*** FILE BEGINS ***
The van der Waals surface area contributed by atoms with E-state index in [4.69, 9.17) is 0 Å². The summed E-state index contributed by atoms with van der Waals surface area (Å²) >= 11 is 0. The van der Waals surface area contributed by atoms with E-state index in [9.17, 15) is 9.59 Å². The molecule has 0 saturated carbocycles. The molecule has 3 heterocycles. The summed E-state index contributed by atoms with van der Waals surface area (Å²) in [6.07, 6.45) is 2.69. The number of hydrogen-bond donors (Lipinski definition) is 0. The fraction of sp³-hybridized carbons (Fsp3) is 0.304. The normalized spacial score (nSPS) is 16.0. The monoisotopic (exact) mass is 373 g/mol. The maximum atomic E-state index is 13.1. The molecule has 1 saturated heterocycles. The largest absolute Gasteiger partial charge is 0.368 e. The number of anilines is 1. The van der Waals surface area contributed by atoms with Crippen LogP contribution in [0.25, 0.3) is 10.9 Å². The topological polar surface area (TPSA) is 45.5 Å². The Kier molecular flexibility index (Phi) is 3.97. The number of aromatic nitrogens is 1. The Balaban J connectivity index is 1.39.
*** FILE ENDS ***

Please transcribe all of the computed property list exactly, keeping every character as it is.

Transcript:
The van der Waals surface area contributed by atoms with E-state index in [4.69, 9.17) is 0 Å². The summed E-state index contributed by atoms with van der Waals surface area (Å²) >= 11 is 0. The van der Waals surface area contributed by atoms with E-state index in [9.17, 15) is 9.59 Å². The molecule has 0 saturated carbocycles. The molecule has 3 heterocycles. The summed E-state index contributed by atoms with van der Waals surface area (Å²) in [6.07, 6.45) is 2.69. The number of hydrogen-bond donors (Lipinski definition) is 0. The fraction of sp³-hybridized carbons (Fsp3) is 0.304. The normalized spacial score (nSPS) is 16.0. The monoisotopic (exact) mass is 373 g/mol. The maximum atomic E-state index is 13.1. The molecule has 1 saturated heterocycles. The largest absolute Gasteiger partial charge is 0.368 e. The number of anilines is 1. The van der Waals surface area contributed by atoms with Crippen LogP contribution in [0.25, 0.3) is 10.9 Å². The topological polar surface area (TPSA) is 45.5 Å². The Kier molecular flexibility index (Phi) is 3.97. The number of aromatic nitrogens is 1. The Balaban J connectivity index is 1.39.